This ERISA case was not handled by our office, but we feel it can be instructive to others who may be in a similar situation as this claimant.
In MacDonald v. Anthem Life Insurance Company, the plaintiff, who suffered from chronic regional pain syndrome (CRPS), alleged Anthem was arbitrary and capricious in terminating her long term disability benefits on the grounds that she could work at “any gainful occupation” without conducting a new transferable skills assessment (TSA) to determine if new restrictions would prevent her from working. The court found Anthem’s reliance on the TSA already in the record was reasonable and held, “the consideration of vocational evidence is not necessary where the evidence in the administrative record supports the conclusion that the claimant does not have a disability which prevents her from performing some identifiable job.”
Plaintiff, a medical claims processor, was injured in a motorcycle accident and suffered serious soft tissue injury to her left arm. The injury did not heal well and culminated in complex regional pain syndrome (CRPS), a condition that sometimes affects an injured limb. Anthem granted her short-term disability based on her inability to work in her “own occupation.”
She was initially granted long term disability benefits which were terminated under the “any occupation” definition of disability following a number of tests ordered by Anthem and its independent medical examiner, Dr. Krost. Based on Krost’s report, Anthem identified five specific occupations she could work in based on her “education, work history and physical capability” and terminated her long term disability benefits.
On appeal, the record was replete with reports of numerous treating physicians and specialists with whom plaintiff had consulted who all agreed she had limited use of her left arm and hand due to CRPS and reported to Anthem that she was unable to work. Plaintiff argued in her lawsuit that Anthem wrongfully ignored those records. Anthem responded that it found the reports of the treating physicians and specialists “outdated, inconsistent with the rest of the medical evidence, and did not address plaintiff’s current level of functioning.” The court agreed that Anthem was entitled to weigh the conflicting evidence and resolve it against finding plaintiff was disabled.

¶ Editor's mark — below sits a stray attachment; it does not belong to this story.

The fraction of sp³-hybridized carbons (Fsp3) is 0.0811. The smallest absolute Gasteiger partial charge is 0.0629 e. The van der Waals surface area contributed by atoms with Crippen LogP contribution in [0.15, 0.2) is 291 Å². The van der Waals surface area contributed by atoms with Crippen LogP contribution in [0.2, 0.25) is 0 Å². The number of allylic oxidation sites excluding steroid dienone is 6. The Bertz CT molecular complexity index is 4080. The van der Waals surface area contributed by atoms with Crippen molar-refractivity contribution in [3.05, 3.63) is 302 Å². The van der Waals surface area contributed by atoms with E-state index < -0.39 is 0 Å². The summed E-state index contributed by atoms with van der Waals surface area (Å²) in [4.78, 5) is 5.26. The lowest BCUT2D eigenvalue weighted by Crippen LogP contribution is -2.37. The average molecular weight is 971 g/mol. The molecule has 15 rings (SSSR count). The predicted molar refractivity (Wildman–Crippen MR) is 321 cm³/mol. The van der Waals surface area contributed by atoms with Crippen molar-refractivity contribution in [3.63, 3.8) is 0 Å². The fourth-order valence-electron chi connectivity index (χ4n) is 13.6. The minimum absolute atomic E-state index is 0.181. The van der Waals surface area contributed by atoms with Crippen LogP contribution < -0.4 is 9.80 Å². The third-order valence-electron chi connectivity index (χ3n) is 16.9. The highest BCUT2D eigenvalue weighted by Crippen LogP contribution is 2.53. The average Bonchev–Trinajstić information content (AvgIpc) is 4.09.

Ultimately, the court held, “it was reasonable for Defendant Anthem Life to rely on the jobs identified in the TSA already in the record without requiring a new one. The court noted that plaintiff did not submit contrary evidence and did not contest the jobs identified in the TSA during her appeal.” The court found that, based on the evidence, the plaintiff was capable of “light and sedentary work” and since her previous employment was “not highly skilled or technical,” Anthem was not required to conduct a vocational assessment in order to determine she was not disabled under the “any occupation” definition.
If you have questions about your disability benefits, if your claim for benefits has been denied or your benefits terminated, feel free to call Disability Attorneys Dell & Schaefer for a free consultation.